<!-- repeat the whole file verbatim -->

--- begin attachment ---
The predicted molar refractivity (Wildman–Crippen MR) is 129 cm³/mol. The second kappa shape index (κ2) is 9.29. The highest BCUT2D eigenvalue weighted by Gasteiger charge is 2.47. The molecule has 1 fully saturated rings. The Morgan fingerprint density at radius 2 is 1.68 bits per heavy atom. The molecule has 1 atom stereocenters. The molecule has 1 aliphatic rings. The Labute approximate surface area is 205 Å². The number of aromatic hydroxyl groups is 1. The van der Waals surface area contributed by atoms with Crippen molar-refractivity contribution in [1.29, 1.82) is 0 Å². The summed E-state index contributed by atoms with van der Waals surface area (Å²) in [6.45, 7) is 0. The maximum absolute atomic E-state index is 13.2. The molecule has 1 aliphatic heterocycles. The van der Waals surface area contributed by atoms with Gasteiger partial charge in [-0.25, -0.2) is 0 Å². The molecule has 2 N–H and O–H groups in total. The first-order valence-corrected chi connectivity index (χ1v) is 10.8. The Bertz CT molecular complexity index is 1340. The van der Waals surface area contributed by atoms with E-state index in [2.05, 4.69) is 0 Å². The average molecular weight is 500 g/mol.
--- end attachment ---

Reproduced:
The predicted molar refractivity (Wildman–Crippen MR) is 129 cm³/mol. The second kappa shape index (κ2) is 9.29. The highest BCUT2D eigenvalue weighted by Gasteiger charge is 2.47. The molecule has 1 fully saturated rings. The Morgan fingerprint density at radius 2 is 1.68 bits per heavy atom. The molecule has 1 atom stereocenters. The molecule has 1 aliphatic rings. The Labute approximate surface area is 205 Å². The number of aromatic hydroxyl groups is 1. The van der Waals surface area contributed by atoms with Crippen molar-refractivity contribution in [1.29, 1.82) is 0 Å². The summed E-state index contributed by atoms with van der Waals surface area (Å²) in [6.45, 7) is 0. The maximum absolute atomic E-state index is 13.2. The molecule has 1 aliphatic heterocycles. The van der Waals surface area contributed by atoms with Gasteiger partial charge in [-0.25, -0.2) is 0 Å². The molecule has 2 N–H and O–H groups in total. The first-order valence-corrected chi connectivity index (χ1v) is 10.8. The Bertz CT molecular complexity index is 1340. The van der Waals surface area contributed by atoms with E-state index in [2.05, 4.69) is 0 Å². The average molecular weight is 500 g/mol.